The poem was published on November 10, 1855, and was an immediate success. In 1857, Longfellow calculated that it had sold 50,000 copies.

Longfellow chose to set The Song of Hiawatha at the Pictured Rocks, one of the locations along the south shore of Lake Superior favored by narrators of the Manabozho stories. The Song presents a legend of Hiawatha and his lover Minnehaha in 22 chapters (and an Introduction). Hiawatha is not introduced until Chapter III.

In Chapter I, Hiawatha's arrival is prophesied by a "mighty" peace-bringing leader named Gitche Manito.

Chapter II tells a legend of how the warrior Mudjekeewis became Father of the Four Winds by slaying the Great Bear of the mountains, Mishe-Mokwa. His son Wabun, the East Wind, falls in love with a maiden whom he turns into the Morning Star, Wabun-Annung. Wabun's brother, Kabibonokka, the North Wind, bringer of autumn and winter, attacks Shingebis, "the diver". Shingebis repels him by burning firewood, and then in a wrestling match. A third brother, Shawondasee, the South Wind, falls in love with a dandelion, mistaking it for a golden-haired maiden.

Minnehaha, by Edmonia Lewis, marble, 1868, collection of the Newark Museum.
In Chapter III, in "unremembered ages", a woman named Nokomis falls from the moon. Nokomis gives birth to Wenonah, who grows to be a beautiful young woman. Nokomis warns her not to be seduced by the West Wind (Mudjekeewis) but she does not heed her mother, becomes pregnant and bears Hiawatha.

In the ensuing chapters, Hiawatha has childhood adventures, falls in love with Minnehaha, slays the evil magician Pearl-Feather, invents written language, discovers corn and other episodes. Minnehaha dies in a severe winter.

The poem closes with the approach of a birch canoe to Hiawatha's village, containing "the Priest of Prayer, the Pale-face." Hiawatha welcomes him joyously; and the "Black-Robe chief" brings word of Jesus Christ. Hiawatha and the chiefs accept the Christian message. Hiawatha bids farewell to Nokomis, the warriors, and the young men, giving them this charge: "But my guests I leave behind me/ Listen to their words of wisdom,/ Listen to the truth they tell you." Having endorsed the Christian missionaries, he launches his canoe for the last time westward toward the sunset and departs forever.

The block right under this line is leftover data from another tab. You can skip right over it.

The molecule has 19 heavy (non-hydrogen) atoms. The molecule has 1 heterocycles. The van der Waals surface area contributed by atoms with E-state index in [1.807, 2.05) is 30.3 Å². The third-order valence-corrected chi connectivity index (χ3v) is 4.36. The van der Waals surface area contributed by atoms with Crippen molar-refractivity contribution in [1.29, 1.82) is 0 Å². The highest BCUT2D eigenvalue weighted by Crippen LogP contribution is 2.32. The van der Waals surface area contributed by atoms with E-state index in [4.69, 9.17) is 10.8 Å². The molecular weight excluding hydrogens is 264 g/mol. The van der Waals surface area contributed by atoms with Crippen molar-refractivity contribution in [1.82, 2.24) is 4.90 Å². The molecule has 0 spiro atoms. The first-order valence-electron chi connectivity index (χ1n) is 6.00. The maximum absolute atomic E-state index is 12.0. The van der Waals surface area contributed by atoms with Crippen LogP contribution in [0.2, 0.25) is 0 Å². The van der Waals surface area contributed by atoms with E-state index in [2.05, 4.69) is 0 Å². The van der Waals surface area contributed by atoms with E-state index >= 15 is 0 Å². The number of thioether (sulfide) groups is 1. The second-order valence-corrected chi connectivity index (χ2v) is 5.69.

The story of Hiawatha was dramatized by Tale Spinners for Children (UAC 11054) with Jordan Malek.

Folkloric and ethnographic critiques
General remarks

Much of the scholarship on The Song of Hiawatha in the twentieth century, dating to the 1920s, has concentrated on its lack of fidelity to Ojibwe ethnography and literary genre rather than the poem as a literary work in its own right. In addition to Longfellow’s own annotations, Stellanova Osborn (and previously F. Broilo in German) tracked down "chapter and verse" for every detail Longfellow took from Schoolcraft. Others have identified words from native languages included in the poem.

Schoolcraft as a "textmaker" seems to have been inconsistent in his pursuit of authenticity, as he justified rewriting and censoring sources. The folklorist Stith Thompson, although crediting Schoolcraft's research with being a "landmark," was quite critical of him: "Unfortunately, the scientific value of his work is marred by the manner in which he has reshaped the stories to fit his own literary taste."

Intentionally epic in scope, The Song of Hiawatha was described by its author as "this Indian Edda".

But Thompson judged that despite Longfellow's claimed "chapter and verse" citations, the work "produce[s] a unity the original will not warrant," i.e., it is non-Indian in its totality.

Hiawatha, by Edmonia Lewis, marble,
1868, Newark Museum.